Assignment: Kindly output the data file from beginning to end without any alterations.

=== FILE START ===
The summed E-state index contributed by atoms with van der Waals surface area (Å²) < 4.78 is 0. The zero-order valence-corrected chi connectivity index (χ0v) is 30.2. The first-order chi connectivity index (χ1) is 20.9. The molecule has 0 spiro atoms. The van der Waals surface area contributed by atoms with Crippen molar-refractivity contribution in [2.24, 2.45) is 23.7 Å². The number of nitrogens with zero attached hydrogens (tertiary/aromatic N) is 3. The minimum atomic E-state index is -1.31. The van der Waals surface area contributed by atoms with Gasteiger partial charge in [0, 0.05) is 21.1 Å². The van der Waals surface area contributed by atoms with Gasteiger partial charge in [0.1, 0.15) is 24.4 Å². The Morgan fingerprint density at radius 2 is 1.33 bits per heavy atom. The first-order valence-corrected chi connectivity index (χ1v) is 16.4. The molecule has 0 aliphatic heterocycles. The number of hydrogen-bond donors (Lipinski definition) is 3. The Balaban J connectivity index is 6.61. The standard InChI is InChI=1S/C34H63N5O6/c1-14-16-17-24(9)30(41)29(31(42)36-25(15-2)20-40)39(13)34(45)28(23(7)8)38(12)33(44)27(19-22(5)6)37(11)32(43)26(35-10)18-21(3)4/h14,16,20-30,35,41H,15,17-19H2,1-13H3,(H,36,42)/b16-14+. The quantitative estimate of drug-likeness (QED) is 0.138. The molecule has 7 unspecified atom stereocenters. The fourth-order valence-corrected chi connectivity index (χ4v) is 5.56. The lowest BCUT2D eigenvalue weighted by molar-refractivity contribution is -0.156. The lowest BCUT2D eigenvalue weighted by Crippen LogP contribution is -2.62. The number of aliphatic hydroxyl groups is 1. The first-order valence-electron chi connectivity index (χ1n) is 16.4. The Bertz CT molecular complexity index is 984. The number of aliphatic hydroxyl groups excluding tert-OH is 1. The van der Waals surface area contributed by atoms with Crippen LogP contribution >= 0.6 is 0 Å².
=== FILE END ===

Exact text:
The summed E-state index contributed by atoms with van der Waals surface area (Å²) < 4.78 is 0. The zero-order valence-corrected chi connectivity index (χ0v) is 30.2. The first-order chi connectivity index (χ1) is 20.9. The molecule has 0 spiro atoms. The van der Waals surface area contributed by atoms with Crippen molar-refractivity contribution in [2.24, 2.45) is 23.7 Å². The number of nitrogens with zero attached hydrogens (tertiary/aromatic N) is 3. The minimum atomic E-state index is -1.31. The van der Waals surface area contributed by atoms with Gasteiger partial charge in [0, 0.05) is 21.1 Å². The van der Waals surface area contributed by atoms with Gasteiger partial charge in [0.1, 0.15) is 24.4 Å². The Morgan fingerprint density at radius 2 is 1.33 bits per heavy atom. The first-order valence-corrected chi connectivity index (χ1v) is 16.4. The molecule has 0 aliphatic heterocycles. The number of hydrogen-bond donors (Lipinski definition) is 3. The Balaban J connectivity index is 6.61. The standard InChI is InChI=1S/C34H63N5O6/c1-14-16-17-24(9)30(41)29(31(42)36-25(15-2)20-40)39(13)34(45)28(23(7)8)38(12)33(44)27(19-22(5)6)37(11)32(43)26(35-10)18-21(3)4/h14,16,20-30,35,41H,15,17-19H2,1-13H3,(H,36,42)/b16-14+. The quantitative estimate of drug-likeness (QED) is 0.138. The molecule has 7 unspecified atom stereocenters. The fourth-order valence-corrected chi connectivity index (χ4v) is 5.56. The lowest BCUT2D eigenvalue weighted by molar-refractivity contribution is -0.156. The lowest BCUT2D eigenvalue weighted by Crippen LogP contribution is -2.62. The number of aliphatic hydroxyl groups is 1. The first-order valence-electron chi connectivity index (χ1n) is 16.4. The Bertz CT molecular complexity index is 984. The number of aliphatic hydroxyl groups excluding tert-OH is 1. The van der Waals surface area contributed by atoms with Crippen LogP contribution >= 0.6 is 0 Å².